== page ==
Photography and travel blog

Touring Rochinha, the largest favela in Rio

Earlier this week, Brazilian troops and police raided Rochinha, the largest shantytown in Rio de Janeiro.

When I visited Rio earlier this year, I did a tour of this shantytown (with a company) and it was the highlight of my time in Rio. We learned that monthly rent in a favela goes for about $600 which seems like an insane sum since the average wage is about $400/month and I was paying no more than $800 for a bachelor apartment in the heart of Toronto. The top of the favela is considered the most desirable place to live because it is cleaner, has better access to water and other amenities and is further away from the entrance (where police enter and gunfights happen).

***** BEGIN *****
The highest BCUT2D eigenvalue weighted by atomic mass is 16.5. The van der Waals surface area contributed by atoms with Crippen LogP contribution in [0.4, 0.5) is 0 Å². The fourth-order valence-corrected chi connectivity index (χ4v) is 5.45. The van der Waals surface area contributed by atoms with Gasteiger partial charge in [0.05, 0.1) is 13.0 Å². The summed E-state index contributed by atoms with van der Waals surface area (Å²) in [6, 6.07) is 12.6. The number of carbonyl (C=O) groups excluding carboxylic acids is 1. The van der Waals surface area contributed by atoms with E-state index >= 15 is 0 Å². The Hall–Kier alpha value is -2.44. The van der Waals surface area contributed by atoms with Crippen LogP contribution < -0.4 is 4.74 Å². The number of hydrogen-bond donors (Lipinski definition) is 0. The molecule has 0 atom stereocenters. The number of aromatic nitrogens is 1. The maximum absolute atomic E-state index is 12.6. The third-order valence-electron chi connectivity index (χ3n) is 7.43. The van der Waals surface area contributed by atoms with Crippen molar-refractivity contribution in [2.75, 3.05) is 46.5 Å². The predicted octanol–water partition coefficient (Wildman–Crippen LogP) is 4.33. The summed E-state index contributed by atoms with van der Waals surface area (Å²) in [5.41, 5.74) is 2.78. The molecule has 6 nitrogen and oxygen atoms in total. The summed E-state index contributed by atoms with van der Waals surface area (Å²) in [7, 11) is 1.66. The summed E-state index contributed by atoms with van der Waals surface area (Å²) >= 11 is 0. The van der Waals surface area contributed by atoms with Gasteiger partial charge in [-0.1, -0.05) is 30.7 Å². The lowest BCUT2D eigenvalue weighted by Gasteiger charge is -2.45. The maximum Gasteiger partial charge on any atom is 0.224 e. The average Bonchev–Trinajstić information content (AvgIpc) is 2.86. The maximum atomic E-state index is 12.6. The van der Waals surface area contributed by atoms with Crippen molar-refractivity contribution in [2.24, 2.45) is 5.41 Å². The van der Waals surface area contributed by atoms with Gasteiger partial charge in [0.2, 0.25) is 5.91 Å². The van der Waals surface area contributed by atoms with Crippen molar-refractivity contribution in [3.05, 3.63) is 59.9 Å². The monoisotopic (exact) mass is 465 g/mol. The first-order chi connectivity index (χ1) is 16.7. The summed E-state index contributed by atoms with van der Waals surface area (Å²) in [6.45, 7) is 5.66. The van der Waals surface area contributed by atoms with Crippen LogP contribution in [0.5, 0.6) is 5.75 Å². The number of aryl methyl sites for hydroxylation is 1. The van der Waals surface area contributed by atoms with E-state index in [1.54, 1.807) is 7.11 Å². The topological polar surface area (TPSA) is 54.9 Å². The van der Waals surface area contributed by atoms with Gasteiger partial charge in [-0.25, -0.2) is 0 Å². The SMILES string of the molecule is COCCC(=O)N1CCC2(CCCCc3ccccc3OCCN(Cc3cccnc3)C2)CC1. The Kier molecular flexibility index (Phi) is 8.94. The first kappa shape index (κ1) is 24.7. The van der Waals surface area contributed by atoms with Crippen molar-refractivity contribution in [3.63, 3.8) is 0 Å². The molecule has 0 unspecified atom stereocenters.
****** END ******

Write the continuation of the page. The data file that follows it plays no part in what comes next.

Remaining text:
It was amazing to see the favela up close and afar. Walking through Rocinha, you can see the materials people used to build their houses. And from afar, you can see how they really stack on top of each other.

Most of the people living here were just regular people going about their daily lives but there were teenagers patrolling the walkways with guns (working for the drug lords). The favela, while a bit dirty, didn’t actually seem like a horrible place to live. I saw worse living conditions in Laos, but I think because Brazil has such a large disparity between rich and poor, it makes the conditions seem intolerable relative to the lavish lifestyles some people are living.

I hope that the recent events are actually effective and not purely for show. I think favelas are often raided with little or no impact. And hopefully the Olympics will have a positive impact on Brazil’s notoriously bad economic disparity. My local newspaper has an article on Brazil’s rising middle class here.



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